A Correlation Between Migraines and Dry Eye

Staff
1/17/2013

An observational comparative study of 33 migraine sufferers who were referred from a neurology clinic and 33 control subjects who were referred from an ophthalmology outpatient clinic found that an increased frequency of dry-eye disease might be related to migraine headaches. The control subjects had neither systemic nor ocular disease nor any type of headache. All 66 patients underwent a complete ophthalmic examination and diagnostic tests for dry eye, including tear breakup time, Schirmer test with topical anesthesia, lissamine green staining and an ocular surface disease score. Patients with migraine were classified as migraine with aura (n=17, 53 percent), migraine without aura (n=11, 33 percent) and basilar migraine (n=5, 15 percent); a pain score from one to four was determined for each patient based on the American Headache Society’s Migraine Disability Assessment Test.

Significant differences in dry eye scores were found between the patients with migraine and the control subjects. In the migraine group, the mean tear breakup time was 7.75 ±2.37 seconds, whereas in the control group it was 9.15 ±1.93 seconds. For the Schirmer test, the migraine group had a mean value of 12.09 ±4.95 mm/5 minutes, whereas the control group had a mean value of 14.90 ±4.26 mm/5 minutes. Testing with lissamine green staining resulted in a mean value of 1.00 ±0.16 in the migraine group and 0.30 ±0.46 in the control group. In the migraine group, the mean for the ocular surface disease index scoring was 36.27 ±17.54. In the control group, it was 28.42 ±9.0. A significant difference (p<0.05) was found in the dry-eye syndrome testing results between the two groups in the study.
Cornea 2012;31:1414-146
Koktekir B, Celik G, Karalezli A, Kal A.


Topical Cyclosporine Improves Tear Film Stability in MGD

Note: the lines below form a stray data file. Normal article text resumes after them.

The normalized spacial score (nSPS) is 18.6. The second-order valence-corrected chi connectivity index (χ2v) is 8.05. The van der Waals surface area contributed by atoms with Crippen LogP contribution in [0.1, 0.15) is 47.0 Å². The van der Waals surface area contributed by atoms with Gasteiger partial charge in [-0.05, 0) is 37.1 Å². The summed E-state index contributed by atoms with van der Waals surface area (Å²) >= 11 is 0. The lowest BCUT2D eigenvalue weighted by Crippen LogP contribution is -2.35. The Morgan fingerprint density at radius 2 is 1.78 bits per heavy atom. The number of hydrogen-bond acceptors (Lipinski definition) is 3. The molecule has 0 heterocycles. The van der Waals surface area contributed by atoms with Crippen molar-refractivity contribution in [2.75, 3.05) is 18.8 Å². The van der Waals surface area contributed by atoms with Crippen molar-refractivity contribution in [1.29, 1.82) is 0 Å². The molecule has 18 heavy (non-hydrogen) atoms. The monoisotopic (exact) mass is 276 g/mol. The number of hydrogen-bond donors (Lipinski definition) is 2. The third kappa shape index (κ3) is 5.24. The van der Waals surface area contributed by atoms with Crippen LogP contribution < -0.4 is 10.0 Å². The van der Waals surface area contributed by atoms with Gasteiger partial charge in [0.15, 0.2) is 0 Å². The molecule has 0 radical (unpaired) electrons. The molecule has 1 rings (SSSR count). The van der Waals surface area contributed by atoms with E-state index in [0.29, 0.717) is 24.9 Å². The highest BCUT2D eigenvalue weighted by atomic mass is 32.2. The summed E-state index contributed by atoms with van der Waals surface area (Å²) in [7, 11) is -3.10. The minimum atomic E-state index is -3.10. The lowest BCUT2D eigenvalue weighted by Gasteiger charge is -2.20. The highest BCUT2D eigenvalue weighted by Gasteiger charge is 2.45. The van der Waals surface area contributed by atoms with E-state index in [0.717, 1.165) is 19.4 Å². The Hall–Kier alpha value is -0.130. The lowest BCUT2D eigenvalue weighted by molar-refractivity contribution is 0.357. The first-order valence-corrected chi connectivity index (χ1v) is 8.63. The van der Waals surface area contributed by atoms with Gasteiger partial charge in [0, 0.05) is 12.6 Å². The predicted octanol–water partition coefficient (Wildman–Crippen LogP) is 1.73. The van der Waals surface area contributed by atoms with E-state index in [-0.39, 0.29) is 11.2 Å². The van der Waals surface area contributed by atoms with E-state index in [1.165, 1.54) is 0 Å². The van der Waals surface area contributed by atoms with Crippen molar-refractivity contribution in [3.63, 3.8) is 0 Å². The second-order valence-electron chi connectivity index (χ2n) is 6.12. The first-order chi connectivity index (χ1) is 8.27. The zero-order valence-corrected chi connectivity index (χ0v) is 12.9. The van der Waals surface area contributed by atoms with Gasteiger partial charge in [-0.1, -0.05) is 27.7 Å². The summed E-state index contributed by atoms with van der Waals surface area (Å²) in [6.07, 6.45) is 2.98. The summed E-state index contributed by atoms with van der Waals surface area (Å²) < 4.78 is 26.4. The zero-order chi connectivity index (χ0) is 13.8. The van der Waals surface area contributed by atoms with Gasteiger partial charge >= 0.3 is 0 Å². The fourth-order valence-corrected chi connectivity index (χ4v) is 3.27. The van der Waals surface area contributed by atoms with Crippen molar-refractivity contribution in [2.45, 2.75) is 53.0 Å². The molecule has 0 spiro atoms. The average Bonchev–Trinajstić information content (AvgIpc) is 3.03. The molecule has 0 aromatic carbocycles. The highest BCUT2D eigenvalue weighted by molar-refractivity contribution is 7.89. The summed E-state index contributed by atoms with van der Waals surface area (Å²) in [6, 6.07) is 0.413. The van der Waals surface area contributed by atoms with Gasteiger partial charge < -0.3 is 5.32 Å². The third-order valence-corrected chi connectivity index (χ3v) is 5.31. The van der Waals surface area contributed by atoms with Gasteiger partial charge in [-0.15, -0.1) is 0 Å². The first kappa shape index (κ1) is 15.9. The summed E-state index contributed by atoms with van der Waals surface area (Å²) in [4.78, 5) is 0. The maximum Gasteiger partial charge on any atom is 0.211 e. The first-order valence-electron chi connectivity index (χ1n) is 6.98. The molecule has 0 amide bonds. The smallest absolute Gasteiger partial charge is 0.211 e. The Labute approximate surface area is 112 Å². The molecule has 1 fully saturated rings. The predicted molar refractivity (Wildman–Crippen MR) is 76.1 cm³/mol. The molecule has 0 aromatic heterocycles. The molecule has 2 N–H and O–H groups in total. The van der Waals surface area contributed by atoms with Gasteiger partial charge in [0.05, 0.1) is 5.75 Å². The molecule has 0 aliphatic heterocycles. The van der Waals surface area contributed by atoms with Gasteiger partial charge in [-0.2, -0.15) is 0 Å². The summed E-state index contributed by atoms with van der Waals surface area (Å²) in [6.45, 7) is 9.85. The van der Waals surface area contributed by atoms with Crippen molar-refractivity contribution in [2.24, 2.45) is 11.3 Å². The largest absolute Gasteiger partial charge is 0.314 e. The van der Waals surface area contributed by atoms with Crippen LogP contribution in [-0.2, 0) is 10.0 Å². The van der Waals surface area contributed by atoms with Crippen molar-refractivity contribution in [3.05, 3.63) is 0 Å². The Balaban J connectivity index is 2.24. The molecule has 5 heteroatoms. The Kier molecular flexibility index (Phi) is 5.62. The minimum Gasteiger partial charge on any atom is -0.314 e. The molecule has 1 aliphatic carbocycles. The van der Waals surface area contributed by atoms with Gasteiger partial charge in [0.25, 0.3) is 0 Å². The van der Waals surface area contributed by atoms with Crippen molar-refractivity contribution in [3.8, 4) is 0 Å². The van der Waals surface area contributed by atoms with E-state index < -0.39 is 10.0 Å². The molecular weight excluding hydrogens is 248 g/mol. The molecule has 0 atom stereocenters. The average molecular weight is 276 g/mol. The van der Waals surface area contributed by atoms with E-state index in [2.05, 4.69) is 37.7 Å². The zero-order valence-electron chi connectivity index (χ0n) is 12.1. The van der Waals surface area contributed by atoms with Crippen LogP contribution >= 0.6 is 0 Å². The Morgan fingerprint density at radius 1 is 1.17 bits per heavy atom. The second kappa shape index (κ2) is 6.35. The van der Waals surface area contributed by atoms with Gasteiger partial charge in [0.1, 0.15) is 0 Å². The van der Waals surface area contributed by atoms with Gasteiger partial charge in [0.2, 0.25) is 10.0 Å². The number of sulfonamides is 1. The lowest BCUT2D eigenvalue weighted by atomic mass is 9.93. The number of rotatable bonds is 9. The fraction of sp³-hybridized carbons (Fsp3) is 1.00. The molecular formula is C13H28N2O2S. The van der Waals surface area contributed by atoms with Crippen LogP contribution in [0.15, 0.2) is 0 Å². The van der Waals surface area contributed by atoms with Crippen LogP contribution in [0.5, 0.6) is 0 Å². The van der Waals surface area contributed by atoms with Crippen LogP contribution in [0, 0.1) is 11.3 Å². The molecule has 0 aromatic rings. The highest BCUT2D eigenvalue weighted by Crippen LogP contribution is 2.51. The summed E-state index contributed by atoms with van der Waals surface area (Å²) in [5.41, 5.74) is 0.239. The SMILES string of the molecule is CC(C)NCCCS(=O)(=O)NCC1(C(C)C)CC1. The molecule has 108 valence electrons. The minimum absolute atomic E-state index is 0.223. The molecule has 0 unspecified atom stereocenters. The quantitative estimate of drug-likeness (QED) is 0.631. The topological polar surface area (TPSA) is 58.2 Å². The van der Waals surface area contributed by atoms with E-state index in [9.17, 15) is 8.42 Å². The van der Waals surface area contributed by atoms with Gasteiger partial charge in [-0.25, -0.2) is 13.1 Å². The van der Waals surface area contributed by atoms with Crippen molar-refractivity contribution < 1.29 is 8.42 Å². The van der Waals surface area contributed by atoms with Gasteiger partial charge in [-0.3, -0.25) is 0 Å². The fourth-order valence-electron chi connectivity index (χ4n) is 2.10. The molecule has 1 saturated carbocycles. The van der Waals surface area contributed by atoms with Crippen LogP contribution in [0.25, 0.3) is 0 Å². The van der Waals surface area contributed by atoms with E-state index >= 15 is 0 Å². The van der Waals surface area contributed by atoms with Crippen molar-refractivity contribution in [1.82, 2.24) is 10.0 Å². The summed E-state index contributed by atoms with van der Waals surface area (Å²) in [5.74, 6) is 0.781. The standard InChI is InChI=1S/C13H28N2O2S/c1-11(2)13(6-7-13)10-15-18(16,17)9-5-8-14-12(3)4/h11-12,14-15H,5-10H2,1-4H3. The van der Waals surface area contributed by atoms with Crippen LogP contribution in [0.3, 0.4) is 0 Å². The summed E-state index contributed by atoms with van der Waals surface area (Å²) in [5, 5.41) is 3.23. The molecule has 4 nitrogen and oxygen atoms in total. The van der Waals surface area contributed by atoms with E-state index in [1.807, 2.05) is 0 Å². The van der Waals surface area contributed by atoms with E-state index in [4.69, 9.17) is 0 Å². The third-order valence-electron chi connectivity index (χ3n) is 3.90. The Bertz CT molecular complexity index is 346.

Researchers from Bangkok ran a three-month, randomized and double-masked clinical trial comparing the efficacy of topical cyclosporine [0.05% cyclosporine A (CsA)] and preservative-free artificial tears in the treatment of meibomian gland dysfunction, concluding that topical CsA 0.05% twice daily may help treat MGD by improving tear-film stability.

Patients (n=70) with symptomatic MGD and unstable tear film (tear-film breakup time <8 seconds) were randomized to a topical CsA (0.05%, group A) and 0.5% carboxymethylcellulose (control, group B) instilled twice daily for three months. Ocular Surface Disease Index (OSDI); lid margin inflammation; meibomian gland expression; conjunctival injection; corneal and interpalpebral dye staining; and noninvasive tear breakup time (NIBUT) using the Tearscope Plus and invasive fluorescein tear breakup time (FBUT) and Schirmer I test were performed.

At the three-month evaluation, mean OSDI, NIBUT and FBUT; lid margin inflammation; meibomian gland expressibility; and tarsal injection showed significant improvement from baseline in group A (p<0.01, p<0.01, p<0.001 and p<0.001). In group B, only the OSDI improved significantly from baseline at three months (p=0.003). TBTs (NIBUT and FBUT) were significantly longer in group A at all visits, and the mean change of TBUTs was also significantly greater in group A at three months (p<0.001).
Cornea 2012;31:1386-1393
Prabhasawat P, Tesavibul N, Mahawong W.